1.6 Billion Risk Losing Jobs: ILO
Recently, the International Labour Organization (ILO) has warned that nearly half of the entire global workforce is in immediate danger of having their livelihoods destroyed by the coronavirus pandemic.
Informal workers at risk: Due to Covid-19 lockdown, three-quarters of workers (some 1.6 billion people) engaged in the informal economy have suffered massive damage to their capacity to earn a living.
Further, without alternative income, these workers and their families would have no means to survive.
The global workforce is 3.3 billion people, of which more than two billion people work in the informal economy.
Hard-hit Sectors: The worst-affected sectors would be accommodation and food services, manufacturing, wholesale and retail trade, and real estate and business activities.
The ILO calls for urgent, targeted and flexible measures to support workers and businesses those in the informal economy and others who are vulnerable.
Measures for economic reactivation should follow a job-rich approach, backed by stronger employment policies and institutions, better-resourced and comprehensive social protection systems.
International coordination on stimulus packages and debt relief measures will also be critical to making recovery effective and sustainable.
International labour standards, which already enjoy tripartite consensus, can provide a framework.
The informal sector, also known as the unorganised sector, is the part of any economy that is neither taxed nor monitored by any form of government.
The informal sector provides critical economic opportunities for the poor.
The informal sector is largely characterized by skills gained outside of a formal education, easy entry, a lack of stable employer-employee relationships, and a small scale of operations.
Unlike the formal economy, the informal sector’s components are not included in GDP computations.
The government of India has launched Pradhan Mantri Shram Yogi Maandhan Yojana as a social security for the unorganised workers.
It is a voluntary and contributory pension scheme.
Covid-19 Related Disease
Recently, the Paediatric Intensive Care Society (PICS) of the United Kingdom has observed an apparent rise in the number of children suffering from a multi-system inflammatory state. Doctors believe that it could be related to Covid-19.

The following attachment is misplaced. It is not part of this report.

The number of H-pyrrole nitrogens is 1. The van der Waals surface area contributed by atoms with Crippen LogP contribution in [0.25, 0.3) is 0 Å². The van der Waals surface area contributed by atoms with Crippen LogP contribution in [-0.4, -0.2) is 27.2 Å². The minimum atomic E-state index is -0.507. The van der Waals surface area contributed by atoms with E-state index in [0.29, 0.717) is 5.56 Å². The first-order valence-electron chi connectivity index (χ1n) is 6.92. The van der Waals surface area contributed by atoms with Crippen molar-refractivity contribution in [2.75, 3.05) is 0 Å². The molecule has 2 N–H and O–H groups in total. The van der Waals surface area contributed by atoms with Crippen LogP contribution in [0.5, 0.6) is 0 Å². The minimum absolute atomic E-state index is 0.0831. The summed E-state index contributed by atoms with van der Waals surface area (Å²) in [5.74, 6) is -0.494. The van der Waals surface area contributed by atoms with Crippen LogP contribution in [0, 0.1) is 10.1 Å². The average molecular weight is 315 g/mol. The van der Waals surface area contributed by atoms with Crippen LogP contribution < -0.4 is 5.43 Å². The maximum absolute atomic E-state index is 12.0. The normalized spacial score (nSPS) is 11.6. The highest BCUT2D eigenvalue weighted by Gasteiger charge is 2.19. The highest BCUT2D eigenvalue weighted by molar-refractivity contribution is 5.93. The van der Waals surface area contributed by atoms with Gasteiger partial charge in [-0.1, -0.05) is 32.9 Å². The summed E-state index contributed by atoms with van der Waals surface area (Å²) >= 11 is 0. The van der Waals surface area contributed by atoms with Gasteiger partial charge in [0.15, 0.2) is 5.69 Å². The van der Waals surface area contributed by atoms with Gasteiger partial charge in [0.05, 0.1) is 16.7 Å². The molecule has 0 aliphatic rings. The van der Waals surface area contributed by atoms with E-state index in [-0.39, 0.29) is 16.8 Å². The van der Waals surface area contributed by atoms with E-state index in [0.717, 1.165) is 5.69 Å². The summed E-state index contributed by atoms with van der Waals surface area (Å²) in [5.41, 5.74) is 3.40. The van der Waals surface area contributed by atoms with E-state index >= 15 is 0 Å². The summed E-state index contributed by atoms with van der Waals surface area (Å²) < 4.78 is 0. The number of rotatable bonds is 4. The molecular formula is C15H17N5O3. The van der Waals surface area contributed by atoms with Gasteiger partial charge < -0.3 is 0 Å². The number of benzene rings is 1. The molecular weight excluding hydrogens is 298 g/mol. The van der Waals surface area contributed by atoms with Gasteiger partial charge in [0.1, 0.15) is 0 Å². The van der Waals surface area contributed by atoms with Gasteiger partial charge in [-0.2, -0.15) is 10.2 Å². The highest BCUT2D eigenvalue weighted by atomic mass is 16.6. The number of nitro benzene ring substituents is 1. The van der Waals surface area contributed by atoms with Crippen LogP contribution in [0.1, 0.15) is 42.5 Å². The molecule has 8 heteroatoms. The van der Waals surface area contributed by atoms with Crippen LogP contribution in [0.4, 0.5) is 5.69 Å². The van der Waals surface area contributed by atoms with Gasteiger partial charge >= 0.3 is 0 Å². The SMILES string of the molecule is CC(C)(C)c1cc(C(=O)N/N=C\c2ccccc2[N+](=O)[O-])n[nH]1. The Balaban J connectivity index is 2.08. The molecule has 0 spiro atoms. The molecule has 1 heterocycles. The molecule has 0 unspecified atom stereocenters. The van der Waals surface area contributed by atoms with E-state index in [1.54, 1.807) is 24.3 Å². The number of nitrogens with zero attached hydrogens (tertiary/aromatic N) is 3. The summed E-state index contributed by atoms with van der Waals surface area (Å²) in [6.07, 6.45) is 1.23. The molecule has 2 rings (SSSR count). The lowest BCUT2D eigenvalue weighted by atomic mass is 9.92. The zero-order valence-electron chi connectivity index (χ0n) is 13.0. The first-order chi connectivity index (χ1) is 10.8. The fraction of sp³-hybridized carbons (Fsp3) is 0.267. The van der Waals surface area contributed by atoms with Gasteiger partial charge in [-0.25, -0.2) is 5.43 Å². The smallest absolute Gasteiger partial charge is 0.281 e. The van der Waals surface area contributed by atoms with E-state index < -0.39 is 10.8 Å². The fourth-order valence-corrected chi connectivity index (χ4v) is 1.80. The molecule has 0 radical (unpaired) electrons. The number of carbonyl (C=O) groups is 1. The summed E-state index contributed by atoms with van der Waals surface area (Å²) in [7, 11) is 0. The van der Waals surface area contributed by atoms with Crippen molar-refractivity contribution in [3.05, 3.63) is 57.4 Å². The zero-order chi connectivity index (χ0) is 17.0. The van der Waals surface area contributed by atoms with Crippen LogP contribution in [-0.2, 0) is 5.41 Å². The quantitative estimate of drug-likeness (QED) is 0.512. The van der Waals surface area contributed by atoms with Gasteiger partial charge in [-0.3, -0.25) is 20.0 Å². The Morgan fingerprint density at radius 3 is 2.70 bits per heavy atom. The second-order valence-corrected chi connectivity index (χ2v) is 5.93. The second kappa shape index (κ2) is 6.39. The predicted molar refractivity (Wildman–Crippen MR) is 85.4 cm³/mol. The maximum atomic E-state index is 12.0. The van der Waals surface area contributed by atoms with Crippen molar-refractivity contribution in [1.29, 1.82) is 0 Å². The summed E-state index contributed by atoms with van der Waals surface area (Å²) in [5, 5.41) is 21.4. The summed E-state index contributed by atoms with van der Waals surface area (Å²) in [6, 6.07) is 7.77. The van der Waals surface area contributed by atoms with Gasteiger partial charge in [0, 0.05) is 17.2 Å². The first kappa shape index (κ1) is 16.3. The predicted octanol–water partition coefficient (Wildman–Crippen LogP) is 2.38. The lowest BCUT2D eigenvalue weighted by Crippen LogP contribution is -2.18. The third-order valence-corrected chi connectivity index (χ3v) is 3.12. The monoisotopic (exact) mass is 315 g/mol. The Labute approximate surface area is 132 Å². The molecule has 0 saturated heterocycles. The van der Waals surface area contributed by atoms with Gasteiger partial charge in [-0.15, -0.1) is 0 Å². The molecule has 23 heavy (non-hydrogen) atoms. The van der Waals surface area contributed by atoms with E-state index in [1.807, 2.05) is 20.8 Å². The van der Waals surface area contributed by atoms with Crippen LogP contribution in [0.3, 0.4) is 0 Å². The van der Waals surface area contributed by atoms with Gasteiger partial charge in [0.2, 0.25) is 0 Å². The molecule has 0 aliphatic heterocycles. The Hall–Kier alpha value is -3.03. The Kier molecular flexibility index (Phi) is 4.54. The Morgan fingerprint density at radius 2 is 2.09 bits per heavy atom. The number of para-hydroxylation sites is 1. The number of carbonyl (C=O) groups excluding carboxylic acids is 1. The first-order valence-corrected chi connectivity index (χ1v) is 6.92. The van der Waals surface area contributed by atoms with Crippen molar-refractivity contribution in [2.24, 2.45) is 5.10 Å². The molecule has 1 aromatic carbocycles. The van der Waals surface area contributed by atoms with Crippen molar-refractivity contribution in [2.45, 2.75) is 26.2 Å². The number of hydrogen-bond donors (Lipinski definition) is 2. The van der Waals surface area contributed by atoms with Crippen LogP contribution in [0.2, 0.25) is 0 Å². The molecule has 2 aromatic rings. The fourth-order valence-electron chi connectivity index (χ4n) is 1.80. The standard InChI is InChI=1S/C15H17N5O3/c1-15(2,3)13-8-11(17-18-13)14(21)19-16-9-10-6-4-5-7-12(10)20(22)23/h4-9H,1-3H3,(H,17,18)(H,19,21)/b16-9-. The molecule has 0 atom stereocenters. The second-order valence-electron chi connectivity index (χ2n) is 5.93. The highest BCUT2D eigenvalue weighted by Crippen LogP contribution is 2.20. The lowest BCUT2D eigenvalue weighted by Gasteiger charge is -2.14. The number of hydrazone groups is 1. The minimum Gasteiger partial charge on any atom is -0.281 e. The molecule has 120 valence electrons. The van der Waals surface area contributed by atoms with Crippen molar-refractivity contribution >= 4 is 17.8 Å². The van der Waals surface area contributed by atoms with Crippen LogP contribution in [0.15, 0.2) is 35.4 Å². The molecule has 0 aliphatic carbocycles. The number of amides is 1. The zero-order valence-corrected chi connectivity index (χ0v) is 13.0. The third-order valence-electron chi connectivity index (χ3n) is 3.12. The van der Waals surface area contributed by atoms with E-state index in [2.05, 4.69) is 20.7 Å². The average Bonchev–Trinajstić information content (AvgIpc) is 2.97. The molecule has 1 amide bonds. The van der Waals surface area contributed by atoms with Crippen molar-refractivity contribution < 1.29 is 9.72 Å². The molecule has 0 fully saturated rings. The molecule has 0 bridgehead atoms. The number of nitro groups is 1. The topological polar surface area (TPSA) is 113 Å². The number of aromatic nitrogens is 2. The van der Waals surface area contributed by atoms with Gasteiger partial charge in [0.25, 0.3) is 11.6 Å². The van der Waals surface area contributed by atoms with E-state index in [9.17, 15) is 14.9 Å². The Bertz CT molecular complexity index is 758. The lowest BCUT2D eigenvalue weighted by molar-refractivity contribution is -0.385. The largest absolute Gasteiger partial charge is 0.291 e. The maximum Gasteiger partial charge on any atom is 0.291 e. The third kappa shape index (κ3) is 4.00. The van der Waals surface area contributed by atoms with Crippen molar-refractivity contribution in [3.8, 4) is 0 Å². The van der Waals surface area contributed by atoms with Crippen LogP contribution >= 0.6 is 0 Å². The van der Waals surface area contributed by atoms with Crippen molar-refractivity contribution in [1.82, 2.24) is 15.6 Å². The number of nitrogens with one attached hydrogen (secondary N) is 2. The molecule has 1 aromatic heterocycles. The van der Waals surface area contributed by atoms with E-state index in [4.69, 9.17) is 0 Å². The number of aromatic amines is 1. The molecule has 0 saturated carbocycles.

It is a rare illness that causes inflammation of the blood vessels leading to low blood pressure. It affects the entire body as it causes a build-up of fluid in the lungs and other organs.
Patients suffering from it require intensive care to support the lungs, heart and other organs.
Abdominal and gastrointestinal symptoms.
Overlapping symptoms of Toxic Shock Syndrome (TSS) and Kawasaki disease as well.
It is a rare condition which is caused by certain bacteria which enter the body and release harmful toxins.
It could be fatal if not treated in time.
Symptoms: High temperature, headache, sore throat, cough, diarrhea, dizziness or fainting, difficulty breathing and confusion.
It is an acute inflammatory disease of the blood vessels and usually occurs in children below the age of five.
The inflammation in the coronary arteries that are responsible for supplying blood to the heart results in enlargement or in the formation of aneurysms (swelling of the wall of an artery), leading to heart attacks.
Symptoms: Fever, rashes, redness of the cornea, red and cracked lips, a red tongue and lymph node enlargement of the neck.
Relation to Covid-19:
Only a few children with the symptoms of the multi-system inflammatory state tested positive for Covid-19. So, it remains unclear if and how the inflammatory syndrome is related to the virus.
It is suggested by some doctors that the illness may be a post-infection inflammatory response, where the immune system gets over-stimulated.
Global Report on Internal Displacement 2020
The ‘Global Report on Internal Displacement 2020’ revealed that conflict, violence and disasters led to 50.8 million internal displacement across the world at the end of 2019.
Internal Displacement refers to the forced movement of people within the country they live in due to conflict, violence, development projects, disasters and climate change.
Report is published by Norwegian Refugee Council’s Internal Displacement Monitoring Centre (IDMC).
1) Displacement due to conflict: